STEP FOUR: Definitely don’t skip the sunscreen, either. A lot of people find out the hard way that BP coupled with unprotected sun exposure causes damage and discoloration to the skin. When using photosensitizing products like benzoyl peroxide, sunscreen is a necessity, not an option.

Chemical sunscreens need to be applied immediately after cleansing to properly bind with the skin, but acne treatments like BP also need to be in contact with the skin to be most effective. Because of this, mineral sunscreens may be the best option for daytime BP use, as they can be applied as the last step in your routine.

 

hack your benzoyl peroxide

 

Benzoyl peroxide on its own is great for acne, but there are other things we can do in our routine to make its (side) effects even better.

 

Antioxidants – Benzoyl peroxide oxidizes when it contacts with the skin, which is one of the mechanisms it works by to clear our acne. Unfortunately, this reaction also depletes antioxidants on the skin’s surface.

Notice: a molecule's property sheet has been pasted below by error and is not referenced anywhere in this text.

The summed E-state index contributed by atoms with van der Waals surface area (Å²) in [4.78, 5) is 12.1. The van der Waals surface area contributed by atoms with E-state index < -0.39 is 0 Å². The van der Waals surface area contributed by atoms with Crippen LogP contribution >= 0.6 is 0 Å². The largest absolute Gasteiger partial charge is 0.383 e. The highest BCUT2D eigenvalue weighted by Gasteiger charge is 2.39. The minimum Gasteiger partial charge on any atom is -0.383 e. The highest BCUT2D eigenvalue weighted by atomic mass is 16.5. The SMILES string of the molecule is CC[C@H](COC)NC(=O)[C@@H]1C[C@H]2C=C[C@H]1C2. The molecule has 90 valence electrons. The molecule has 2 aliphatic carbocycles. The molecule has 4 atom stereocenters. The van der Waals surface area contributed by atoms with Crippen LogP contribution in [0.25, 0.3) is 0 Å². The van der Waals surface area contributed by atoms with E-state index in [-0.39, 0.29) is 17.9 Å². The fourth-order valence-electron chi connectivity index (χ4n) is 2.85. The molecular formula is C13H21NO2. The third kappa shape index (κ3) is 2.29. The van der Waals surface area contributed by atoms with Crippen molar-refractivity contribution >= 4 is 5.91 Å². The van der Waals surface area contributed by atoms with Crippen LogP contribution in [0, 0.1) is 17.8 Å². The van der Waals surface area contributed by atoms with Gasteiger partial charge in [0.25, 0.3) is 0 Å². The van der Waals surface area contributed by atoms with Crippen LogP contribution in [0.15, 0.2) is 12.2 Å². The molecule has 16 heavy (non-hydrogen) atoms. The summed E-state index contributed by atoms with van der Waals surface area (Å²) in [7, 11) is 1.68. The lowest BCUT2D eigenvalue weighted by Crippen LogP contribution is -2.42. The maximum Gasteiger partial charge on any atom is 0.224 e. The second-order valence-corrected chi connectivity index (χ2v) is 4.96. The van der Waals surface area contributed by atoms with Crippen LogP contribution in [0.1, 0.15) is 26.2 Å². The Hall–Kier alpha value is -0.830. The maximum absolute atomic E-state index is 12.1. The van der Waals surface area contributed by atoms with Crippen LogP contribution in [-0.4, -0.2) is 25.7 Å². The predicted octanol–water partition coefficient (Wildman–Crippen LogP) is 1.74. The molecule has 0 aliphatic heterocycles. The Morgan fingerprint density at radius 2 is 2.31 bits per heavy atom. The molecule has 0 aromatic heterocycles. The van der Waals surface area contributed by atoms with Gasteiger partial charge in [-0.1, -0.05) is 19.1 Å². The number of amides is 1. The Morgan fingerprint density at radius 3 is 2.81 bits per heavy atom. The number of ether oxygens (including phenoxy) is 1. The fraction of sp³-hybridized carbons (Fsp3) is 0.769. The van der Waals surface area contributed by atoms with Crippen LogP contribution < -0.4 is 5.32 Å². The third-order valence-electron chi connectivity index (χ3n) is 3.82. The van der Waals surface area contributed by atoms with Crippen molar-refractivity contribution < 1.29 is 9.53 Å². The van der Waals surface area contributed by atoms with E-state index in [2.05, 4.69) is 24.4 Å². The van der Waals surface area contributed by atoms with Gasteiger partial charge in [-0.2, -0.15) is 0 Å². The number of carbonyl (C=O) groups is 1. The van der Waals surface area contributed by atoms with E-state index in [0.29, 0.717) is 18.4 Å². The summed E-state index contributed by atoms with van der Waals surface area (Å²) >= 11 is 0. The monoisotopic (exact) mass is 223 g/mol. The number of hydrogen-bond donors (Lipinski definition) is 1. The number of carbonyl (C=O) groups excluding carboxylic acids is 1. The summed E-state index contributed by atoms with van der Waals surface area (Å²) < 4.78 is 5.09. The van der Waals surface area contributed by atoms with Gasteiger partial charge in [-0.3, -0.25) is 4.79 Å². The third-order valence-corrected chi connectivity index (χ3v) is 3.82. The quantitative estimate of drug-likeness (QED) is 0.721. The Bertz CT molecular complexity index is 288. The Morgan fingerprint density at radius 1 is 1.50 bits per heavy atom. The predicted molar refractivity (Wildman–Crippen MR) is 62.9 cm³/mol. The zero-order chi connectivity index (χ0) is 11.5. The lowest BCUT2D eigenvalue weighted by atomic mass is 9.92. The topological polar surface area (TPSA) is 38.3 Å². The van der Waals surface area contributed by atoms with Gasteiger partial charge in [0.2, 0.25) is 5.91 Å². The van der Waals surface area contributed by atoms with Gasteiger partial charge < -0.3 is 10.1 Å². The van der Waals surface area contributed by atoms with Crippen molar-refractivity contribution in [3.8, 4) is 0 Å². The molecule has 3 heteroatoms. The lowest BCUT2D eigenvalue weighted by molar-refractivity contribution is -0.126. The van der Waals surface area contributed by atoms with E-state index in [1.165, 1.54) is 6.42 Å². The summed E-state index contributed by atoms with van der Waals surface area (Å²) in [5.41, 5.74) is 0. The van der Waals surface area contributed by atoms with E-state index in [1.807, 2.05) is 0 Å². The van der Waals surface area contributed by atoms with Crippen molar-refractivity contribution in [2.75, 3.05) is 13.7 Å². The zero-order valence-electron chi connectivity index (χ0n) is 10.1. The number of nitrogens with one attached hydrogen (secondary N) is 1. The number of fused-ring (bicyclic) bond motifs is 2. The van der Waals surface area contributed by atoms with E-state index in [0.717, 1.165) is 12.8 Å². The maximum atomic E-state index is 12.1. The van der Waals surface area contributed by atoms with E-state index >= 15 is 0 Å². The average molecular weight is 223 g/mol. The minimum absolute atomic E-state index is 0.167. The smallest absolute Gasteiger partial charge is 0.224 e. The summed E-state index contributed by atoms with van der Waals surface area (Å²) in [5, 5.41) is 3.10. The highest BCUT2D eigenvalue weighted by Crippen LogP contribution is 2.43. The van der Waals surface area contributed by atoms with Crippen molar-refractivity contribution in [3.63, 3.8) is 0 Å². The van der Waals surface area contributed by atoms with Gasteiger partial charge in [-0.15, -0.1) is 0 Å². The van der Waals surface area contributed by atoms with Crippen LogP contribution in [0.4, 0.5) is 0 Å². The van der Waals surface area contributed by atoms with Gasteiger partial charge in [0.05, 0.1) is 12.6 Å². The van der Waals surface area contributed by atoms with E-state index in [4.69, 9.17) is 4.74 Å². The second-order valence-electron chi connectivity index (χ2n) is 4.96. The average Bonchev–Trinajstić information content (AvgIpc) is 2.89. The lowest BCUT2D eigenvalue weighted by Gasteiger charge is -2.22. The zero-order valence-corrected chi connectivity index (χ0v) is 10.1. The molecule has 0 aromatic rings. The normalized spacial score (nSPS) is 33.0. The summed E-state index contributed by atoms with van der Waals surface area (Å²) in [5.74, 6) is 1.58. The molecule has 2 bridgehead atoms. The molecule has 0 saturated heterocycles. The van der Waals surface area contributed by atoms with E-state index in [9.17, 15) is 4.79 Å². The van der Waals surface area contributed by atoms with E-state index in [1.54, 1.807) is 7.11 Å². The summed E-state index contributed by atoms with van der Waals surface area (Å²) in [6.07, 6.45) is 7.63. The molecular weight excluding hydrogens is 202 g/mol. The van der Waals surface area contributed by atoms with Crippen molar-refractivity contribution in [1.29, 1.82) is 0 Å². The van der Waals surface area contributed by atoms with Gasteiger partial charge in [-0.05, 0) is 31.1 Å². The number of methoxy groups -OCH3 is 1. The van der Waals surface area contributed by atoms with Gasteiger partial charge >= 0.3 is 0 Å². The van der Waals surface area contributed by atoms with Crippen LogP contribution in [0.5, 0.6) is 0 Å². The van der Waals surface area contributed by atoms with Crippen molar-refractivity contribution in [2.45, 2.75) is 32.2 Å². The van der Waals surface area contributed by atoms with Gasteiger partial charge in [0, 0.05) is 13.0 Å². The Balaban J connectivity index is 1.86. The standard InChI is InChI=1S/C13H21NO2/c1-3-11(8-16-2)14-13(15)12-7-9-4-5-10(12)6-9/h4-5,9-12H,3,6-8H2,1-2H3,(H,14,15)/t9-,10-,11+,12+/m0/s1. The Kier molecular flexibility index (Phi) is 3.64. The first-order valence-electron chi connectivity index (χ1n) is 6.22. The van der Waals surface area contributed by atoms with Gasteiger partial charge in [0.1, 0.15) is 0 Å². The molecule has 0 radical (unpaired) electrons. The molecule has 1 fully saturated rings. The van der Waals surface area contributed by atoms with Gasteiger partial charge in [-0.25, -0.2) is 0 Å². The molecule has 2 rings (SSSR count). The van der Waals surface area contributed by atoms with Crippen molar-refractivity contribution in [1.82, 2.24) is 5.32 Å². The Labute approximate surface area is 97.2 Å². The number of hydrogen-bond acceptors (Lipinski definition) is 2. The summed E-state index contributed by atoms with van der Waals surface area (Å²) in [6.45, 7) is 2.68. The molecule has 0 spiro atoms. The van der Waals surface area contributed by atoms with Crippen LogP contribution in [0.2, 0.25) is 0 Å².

Although our skin’s antioxidants are constantly being replenished from the foods we eat (which is why it’s important to eat a plant-iful diet), adding some  topical antioxidants may actually lessen any damage caused by BP.

Choose a high-quality, stable serum formula with a well-studied antioxidant (such as vitamin c) and apply it after your BP has dried completely, but before your moisturizer.

Vitamin E – If your skin can handle the added vitamin E in a product, it  may be beneficial to include when using benzoyl peroxide as an acne treatment. However, supplementing your diet with more vitamin E may be a better option to offset the oxidation on your skin.